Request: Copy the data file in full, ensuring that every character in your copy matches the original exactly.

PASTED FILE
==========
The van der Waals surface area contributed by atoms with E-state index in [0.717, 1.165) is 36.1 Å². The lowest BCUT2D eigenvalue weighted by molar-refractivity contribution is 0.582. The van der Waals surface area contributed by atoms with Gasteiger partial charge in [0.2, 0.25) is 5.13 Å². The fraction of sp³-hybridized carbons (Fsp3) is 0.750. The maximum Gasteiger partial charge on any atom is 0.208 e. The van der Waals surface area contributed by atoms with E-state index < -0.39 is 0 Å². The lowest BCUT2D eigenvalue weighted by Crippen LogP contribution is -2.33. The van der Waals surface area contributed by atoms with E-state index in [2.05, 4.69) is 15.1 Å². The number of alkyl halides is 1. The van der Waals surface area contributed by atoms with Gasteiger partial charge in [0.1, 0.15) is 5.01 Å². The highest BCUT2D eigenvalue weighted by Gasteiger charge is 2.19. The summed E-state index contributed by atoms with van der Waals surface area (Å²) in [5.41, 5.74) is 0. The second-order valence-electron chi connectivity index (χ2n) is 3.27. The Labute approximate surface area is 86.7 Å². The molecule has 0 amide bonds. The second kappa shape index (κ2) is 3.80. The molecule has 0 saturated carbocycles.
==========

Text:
The van der Waals surface area contributed by atoms with E-state index in [0.717, 1.165) is 36.1 Å². The lowest BCUT2D eigenvalue weighted by molar-refractivity contribution is 0.582. The van der Waals surface area contributed by atoms with Gasteiger partial charge in [0.2, 0.25) is 5.13 Å². The fraction of sp³-hybridized carbons (Fsp3) is 0.750. The maximum Gasteiger partial charge on any atom is 0.208 e. The van der Waals surface area contributed by atoms with E-state index < -0.39 is 0 Å². The lowest BCUT2D eigenvalue weighted by Crippen LogP contribution is -2.33. The van der Waals surface area contributed by atoms with E-state index in [2.05, 4.69) is 15.1 Å². The number of alkyl halides is 1. The van der Waals surface area contributed by atoms with Gasteiger partial charge in [0.1, 0.15) is 5.01 Å². The highest BCUT2D eigenvalue weighted by Gasteiger charge is 2.19. The summed E-state index contributed by atoms with van der Waals surface area (Å²) in [5.41, 5.74) is 0. The second-order valence-electron chi connectivity index (χ2n) is 3.27. The Labute approximate surface area is 86.7 Å². The molecule has 0 amide bonds. The second kappa shape index (κ2) is 3.80. The molecule has 0 saturated carbocycles.